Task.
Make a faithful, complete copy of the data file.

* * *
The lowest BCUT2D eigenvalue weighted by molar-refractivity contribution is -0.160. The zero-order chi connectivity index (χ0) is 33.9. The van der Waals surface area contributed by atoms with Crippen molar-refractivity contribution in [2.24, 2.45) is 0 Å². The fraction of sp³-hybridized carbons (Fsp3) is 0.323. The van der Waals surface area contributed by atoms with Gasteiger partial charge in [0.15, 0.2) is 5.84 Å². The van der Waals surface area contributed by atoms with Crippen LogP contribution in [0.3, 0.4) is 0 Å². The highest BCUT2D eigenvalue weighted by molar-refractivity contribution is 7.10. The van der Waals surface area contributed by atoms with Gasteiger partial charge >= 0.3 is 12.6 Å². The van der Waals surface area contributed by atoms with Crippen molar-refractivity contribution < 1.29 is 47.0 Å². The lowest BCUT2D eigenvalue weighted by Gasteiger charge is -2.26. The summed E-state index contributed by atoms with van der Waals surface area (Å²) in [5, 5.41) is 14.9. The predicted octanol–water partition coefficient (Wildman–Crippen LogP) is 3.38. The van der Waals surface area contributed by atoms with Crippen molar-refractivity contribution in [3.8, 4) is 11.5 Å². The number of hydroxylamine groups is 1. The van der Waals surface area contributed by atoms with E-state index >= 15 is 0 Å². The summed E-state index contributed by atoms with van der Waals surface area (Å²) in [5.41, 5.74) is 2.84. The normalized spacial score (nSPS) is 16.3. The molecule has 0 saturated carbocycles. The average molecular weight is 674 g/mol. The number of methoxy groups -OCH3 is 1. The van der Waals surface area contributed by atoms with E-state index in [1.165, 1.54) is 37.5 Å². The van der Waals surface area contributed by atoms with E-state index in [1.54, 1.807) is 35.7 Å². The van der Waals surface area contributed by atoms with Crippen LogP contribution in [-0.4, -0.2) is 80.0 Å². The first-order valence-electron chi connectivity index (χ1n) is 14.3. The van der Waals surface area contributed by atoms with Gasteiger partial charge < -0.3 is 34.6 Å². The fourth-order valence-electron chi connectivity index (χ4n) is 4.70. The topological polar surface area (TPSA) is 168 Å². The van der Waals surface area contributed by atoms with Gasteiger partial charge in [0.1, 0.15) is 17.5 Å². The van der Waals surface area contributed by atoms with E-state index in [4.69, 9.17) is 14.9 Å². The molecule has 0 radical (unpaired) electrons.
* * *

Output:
The lowest BCUT2D eigenvalue weighted by molar-refractivity contribution is -0.160. The zero-order chi connectivity index (χ0) is 33.9. The van der Waals surface area contributed by atoms with Crippen molar-refractivity contribution in [2.24, 2.45) is 0 Å². The fraction of sp³-hybridized carbons (Fsp3) is 0.323. The van der Waals surface area contributed by atoms with Gasteiger partial charge in [0.15, 0.2) is 5.84 Å². The van der Waals surface area contributed by atoms with Crippen LogP contribution in [0.3, 0.4) is 0 Å². The highest BCUT2D eigenvalue weighted by molar-refractivity contribution is 7.10. The van der Waals surface area contributed by atoms with Gasteiger partial charge >= 0.3 is 12.6 Å². The van der Waals surface area contributed by atoms with Crippen molar-refractivity contribution < 1.29 is 47.0 Å². The lowest BCUT2D eigenvalue weighted by Gasteiger charge is -2.26. The summed E-state index contributed by atoms with van der Waals surface area (Å²) in [5, 5.41) is 14.9. The predicted octanol–water partition coefficient (Wildman–Crippen LogP) is 3.38. The van der Waals surface area contributed by atoms with Crippen molar-refractivity contribution in [3.8, 4) is 11.5 Å². The number of hydroxylamine groups is 1. The van der Waals surface area contributed by atoms with E-state index >= 15 is 0 Å². The summed E-state index contributed by atoms with van der Waals surface area (Å²) in [5.41, 5.74) is 2.84. The normalized spacial score (nSPS) is 16.3. The molecule has 0 saturated carbocycles. The average molecular weight is 674 g/mol. The number of methoxy groups -OCH3 is 1. The van der Waals surface area contributed by atoms with E-state index in [1.165, 1.54) is 37.5 Å². The van der Waals surface area contributed by atoms with E-state index in [1.54, 1.807) is 35.7 Å². The van der Waals surface area contributed by atoms with Crippen LogP contribution in [-0.4, -0.2) is 80.0 Å². The first-order valence-electron chi connectivity index (χ1n) is 14.3. The van der Waals surface area contributed by atoms with Gasteiger partial charge < -0.3 is 34.6 Å². The fourth-order valence-electron chi connectivity index (χ4n) is 4.70. The topological polar surface area (TPSA) is 168 Å². The van der Waals surface area contributed by atoms with Gasteiger partial charge in [0.1, 0.15) is 17.5 Å². The van der Waals surface area contributed by atoms with E-state index in [4.69, 9.17) is 14.9 Å². The molecule has 0 radical (unpaired) electrons.